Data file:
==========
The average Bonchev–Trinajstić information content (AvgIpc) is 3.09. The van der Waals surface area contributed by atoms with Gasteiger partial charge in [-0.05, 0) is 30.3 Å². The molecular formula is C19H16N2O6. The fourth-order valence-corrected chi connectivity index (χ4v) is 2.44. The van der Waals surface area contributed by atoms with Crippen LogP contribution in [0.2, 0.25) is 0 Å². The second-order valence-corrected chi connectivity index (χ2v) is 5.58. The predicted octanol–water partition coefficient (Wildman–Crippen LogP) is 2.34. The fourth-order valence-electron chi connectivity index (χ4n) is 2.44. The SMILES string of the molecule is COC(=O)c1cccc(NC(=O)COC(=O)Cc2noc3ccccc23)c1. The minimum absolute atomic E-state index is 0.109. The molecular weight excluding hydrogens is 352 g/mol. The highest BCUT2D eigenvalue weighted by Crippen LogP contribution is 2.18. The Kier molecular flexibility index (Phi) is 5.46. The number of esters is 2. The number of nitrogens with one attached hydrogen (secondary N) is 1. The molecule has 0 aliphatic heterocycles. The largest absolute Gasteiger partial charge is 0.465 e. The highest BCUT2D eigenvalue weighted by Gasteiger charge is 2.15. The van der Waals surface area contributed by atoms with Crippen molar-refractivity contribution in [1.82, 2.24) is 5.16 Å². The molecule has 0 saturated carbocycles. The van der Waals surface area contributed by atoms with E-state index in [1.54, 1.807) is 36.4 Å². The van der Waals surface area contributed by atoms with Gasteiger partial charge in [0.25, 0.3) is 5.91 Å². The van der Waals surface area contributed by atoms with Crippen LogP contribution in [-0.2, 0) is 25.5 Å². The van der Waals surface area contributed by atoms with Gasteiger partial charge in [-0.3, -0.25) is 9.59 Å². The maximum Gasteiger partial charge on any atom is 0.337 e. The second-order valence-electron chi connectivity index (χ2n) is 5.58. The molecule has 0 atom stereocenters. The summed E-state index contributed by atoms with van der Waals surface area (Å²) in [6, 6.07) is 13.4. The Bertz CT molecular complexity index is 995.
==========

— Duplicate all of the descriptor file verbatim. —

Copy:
The average Bonchev–Trinajstić information content (AvgIpc) is 3.09. The van der Waals surface area contributed by atoms with Gasteiger partial charge in [-0.05, 0) is 30.3 Å². The molecular formula is C19H16N2O6. The fourth-order valence-corrected chi connectivity index (χ4v) is 2.44. The van der Waals surface area contributed by atoms with Crippen LogP contribution in [0.2, 0.25) is 0 Å². The second-order valence-corrected chi connectivity index (χ2v) is 5.58. The predicted octanol–water partition coefficient (Wildman–Crippen LogP) is 2.34. The fourth-order valence-electron chi connectivity index (χ4n) is 2.44. The SMILES string of the molecule is COC(=O)c1cccc(NC(=O)COC(=O)Cc2noc3ccccc23)c1. The minimum absolute atomic E-state index is 0.109. The molecular weight excluding hydrogens is 352 g/mol. The highest BCUT2D eigenvalue weighted by Crippen LogP contribution is 2.18. The Kier molecular flexibility index (Phi) is 5.46. The number of esters is 2. The number of nitrogens with one attached hydrogen (secondary N) is 1. The molecule has 0 aliphatic heterocycles. The largest absolute Gasteiger partial charge is 0.465 e. The highest BCUT2D eigenvalue weighted by Gasteiger charge is 2.15. The van der Waals surface area contributed by atoms with Crippen molar-refractivity contribution in [1.82, 2.24) is 5.16 Å². The molecule has 0 saturated carbocycles. The van der Waals surface area contributed by atoms with E-state index in [1.54, 1.807) is 36.4 Å². The van der Waals surface area contributed by atoms with Gasteiger partial charge in [0.25, 0.3) is 5.91 Å². The van der Waals surface area contributed by atoms with Crippen LogP contribution in [-0.2, 0) is 25.5 Å². The van der Waals surface area contributed by atoms with Gasteiger partial charge in [-0.3, -0.25) is 9.59 Å². The maximum Gasteiger partial charge on any atom is 0.337 e. The second-order valence-electron chi connectivity index (χ2n) is 5.58. The molecule has 0 atom stereocenters. The summed E-state index contributed by atoms with van der Waals surface area (Å²) in [6, 6.07) is 13.4. The Bertz CT molecular complexity index is 995.